posted 1 Mar 2000 in Volume 3 Issue 6
Your Say: In praise of simple
There are currently two main tracks in knowledge management. One is the Artificial Intelligence route, where programs are built to learn about hidden relationships, contexts and patterns in large and ever increasing volumes of data, thus allowing knowledge to be created about, for example, customer buying behaviour. The second focus of knowledge management, and the subject of this brief note, is the humanist-pragmatist view that the most useful knowledge resides in individuals.
When this humanist knowledge management is used for business value, the goals are to create both a learned organisation and a learning organisation. 'Learned', here meaning that the organisation will build a fund of knowledge that can be tapped into, both by newcomers for orientation via a fast-track learning curve, and by existing team members to avoid re-inventing the wheel. 'Learning organisation' means instilling a culture that learns to pull whatever knowledge is needed, and a culture that is oriented toward sharing.
If we assume that a company has managed to create a sharing culture (not a trivial task) then tools can be designed to make capture of tacit knowledge a daily event. These 'trappers' can help to convert some of the tacit knowledge of individuals, to explicit knowledge for group and business advantage.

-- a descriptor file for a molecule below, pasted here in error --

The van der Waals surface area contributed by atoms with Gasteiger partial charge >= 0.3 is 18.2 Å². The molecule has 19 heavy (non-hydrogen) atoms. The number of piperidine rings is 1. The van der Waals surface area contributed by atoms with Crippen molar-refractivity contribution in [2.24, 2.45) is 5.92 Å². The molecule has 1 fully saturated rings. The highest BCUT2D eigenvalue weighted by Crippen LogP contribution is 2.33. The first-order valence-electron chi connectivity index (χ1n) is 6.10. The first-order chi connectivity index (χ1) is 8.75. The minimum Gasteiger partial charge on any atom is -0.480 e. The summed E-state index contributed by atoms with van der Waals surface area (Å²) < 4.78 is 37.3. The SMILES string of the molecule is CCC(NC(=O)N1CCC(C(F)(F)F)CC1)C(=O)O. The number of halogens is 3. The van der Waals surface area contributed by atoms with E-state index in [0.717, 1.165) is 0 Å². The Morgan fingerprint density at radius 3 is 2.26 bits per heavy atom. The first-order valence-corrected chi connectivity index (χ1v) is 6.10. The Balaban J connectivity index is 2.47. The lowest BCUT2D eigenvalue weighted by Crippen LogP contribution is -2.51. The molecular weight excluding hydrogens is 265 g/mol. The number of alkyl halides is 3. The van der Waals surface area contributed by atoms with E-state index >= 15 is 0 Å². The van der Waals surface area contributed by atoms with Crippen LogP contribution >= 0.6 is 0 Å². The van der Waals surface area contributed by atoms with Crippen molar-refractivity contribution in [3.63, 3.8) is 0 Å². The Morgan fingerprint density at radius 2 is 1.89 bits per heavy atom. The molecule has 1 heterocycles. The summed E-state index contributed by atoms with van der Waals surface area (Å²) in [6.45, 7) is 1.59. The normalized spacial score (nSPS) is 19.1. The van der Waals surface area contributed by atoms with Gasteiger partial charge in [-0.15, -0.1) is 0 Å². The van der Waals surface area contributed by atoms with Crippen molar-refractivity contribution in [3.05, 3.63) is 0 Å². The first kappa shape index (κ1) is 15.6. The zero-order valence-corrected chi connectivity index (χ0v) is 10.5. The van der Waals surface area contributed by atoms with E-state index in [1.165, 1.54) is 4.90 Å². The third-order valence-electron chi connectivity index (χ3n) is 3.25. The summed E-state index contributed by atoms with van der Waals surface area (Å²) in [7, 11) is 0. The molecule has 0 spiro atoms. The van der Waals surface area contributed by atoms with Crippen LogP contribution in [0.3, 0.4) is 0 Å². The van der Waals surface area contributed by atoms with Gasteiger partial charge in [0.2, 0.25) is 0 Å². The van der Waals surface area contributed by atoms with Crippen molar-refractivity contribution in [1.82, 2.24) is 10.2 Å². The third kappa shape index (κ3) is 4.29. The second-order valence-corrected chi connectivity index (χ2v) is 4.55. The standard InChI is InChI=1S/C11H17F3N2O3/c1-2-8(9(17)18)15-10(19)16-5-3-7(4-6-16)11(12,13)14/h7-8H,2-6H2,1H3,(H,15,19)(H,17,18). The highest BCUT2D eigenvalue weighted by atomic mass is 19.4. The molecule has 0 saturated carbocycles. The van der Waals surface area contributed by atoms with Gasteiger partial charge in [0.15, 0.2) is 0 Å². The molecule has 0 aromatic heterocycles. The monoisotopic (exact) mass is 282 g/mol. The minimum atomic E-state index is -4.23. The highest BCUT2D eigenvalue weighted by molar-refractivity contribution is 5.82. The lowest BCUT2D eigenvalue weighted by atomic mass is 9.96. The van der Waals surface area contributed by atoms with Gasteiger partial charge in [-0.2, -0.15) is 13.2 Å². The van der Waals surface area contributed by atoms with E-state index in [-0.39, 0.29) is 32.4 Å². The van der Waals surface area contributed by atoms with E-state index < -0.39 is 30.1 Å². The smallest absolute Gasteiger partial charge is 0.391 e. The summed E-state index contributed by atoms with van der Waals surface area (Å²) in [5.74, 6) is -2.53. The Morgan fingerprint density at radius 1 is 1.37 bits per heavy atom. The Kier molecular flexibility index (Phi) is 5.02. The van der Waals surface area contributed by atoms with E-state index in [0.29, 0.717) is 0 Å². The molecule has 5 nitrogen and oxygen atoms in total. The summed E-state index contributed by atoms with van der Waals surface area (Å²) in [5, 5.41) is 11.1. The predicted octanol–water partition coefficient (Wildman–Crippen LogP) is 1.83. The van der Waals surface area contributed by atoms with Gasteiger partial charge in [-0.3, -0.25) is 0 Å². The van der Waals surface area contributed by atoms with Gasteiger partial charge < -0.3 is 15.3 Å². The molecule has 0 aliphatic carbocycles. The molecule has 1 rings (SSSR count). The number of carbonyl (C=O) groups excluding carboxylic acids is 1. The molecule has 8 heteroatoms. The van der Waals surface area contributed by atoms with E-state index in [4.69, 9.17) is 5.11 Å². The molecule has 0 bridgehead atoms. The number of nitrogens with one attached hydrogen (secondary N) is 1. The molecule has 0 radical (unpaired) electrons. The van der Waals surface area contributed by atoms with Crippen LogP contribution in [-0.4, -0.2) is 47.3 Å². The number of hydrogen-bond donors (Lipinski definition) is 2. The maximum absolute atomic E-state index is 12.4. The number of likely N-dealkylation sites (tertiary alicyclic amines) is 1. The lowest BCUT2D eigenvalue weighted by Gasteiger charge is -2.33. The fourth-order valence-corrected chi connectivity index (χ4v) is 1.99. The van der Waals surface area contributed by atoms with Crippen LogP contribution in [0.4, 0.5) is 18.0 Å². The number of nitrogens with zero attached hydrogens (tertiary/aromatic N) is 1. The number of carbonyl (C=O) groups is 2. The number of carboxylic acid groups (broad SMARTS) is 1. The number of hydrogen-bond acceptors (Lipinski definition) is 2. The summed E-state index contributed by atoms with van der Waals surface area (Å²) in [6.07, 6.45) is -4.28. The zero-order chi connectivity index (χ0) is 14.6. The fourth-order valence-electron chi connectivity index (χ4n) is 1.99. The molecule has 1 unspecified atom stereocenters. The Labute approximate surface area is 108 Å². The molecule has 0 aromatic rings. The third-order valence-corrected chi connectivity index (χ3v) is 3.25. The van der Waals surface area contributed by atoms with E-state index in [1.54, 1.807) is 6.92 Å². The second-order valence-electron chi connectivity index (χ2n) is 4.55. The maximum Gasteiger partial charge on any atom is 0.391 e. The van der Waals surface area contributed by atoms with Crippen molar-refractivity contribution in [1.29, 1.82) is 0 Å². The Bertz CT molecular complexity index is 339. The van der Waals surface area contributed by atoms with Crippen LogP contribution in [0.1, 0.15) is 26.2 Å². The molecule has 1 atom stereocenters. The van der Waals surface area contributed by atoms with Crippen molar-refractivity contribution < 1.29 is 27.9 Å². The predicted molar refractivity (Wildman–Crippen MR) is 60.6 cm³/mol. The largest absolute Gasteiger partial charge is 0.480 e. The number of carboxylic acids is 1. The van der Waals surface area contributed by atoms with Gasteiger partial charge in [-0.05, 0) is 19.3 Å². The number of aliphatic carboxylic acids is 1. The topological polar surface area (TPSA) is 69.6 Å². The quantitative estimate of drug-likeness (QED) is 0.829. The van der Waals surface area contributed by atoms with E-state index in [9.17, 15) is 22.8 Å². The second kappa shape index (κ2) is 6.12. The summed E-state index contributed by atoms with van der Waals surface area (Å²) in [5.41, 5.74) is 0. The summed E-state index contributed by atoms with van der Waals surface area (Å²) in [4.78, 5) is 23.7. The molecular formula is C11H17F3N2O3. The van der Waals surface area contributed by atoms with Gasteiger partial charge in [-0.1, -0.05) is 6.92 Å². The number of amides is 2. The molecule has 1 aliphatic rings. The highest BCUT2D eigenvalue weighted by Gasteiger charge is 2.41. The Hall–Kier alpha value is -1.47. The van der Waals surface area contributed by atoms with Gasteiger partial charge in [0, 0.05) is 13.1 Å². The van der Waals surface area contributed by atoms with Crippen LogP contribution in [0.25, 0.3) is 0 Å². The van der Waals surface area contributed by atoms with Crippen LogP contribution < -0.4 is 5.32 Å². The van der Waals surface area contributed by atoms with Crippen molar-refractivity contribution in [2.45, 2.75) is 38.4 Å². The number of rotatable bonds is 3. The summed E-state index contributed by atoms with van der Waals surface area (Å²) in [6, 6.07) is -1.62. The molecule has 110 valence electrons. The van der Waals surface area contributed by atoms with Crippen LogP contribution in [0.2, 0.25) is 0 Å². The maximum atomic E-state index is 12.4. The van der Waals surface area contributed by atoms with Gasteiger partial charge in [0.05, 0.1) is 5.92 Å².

In a business organisation, formal explicit knowledge is predominantly created and passed around via documents.
As an example, imagine you are creating a document describing some part of a project that is going wrong. Suppose, further that you are creating the report as a contractual document as a basis for a legal claim against a supplier. Of course, when you begin the report you have some goals in mind and you try to guide your writing to cover those goals.
Once the first draft is in place, a trapper system is designed to present a series of relevant questions to tease out hidden assumptions and tacit knowledge.
Thus, you may re-read and edit the document while being prompted to answer the following sample questions:
The system might also have been set up to ask:
- Will this document help/hinder progress on the project as a whole?
- What is the current state of the project as a whole?
structure (DTD) of the trapping questions can be held as XML tags for a range of
standard documents, enabling a powerful self-interview technique. The results
can be stored as metadata linked with the document.
This becomes extremely useful metadata to enable colleagues (and the company's lawyers) to understand more about the circumstances under which the document was originally written, especially if considerable time elapses before the issue comes to negotiation.
Trappers can thus form the foundation of a methodology to create a valuable lessons-learned knowledge-base for the company - not bad for a collection of simple questions!
Professor Wilf Greenwood is a business change programme manager who lectures on the International MBA course at the Theseus Institute and CERAM Management Research Centre, France. He can be contacted at: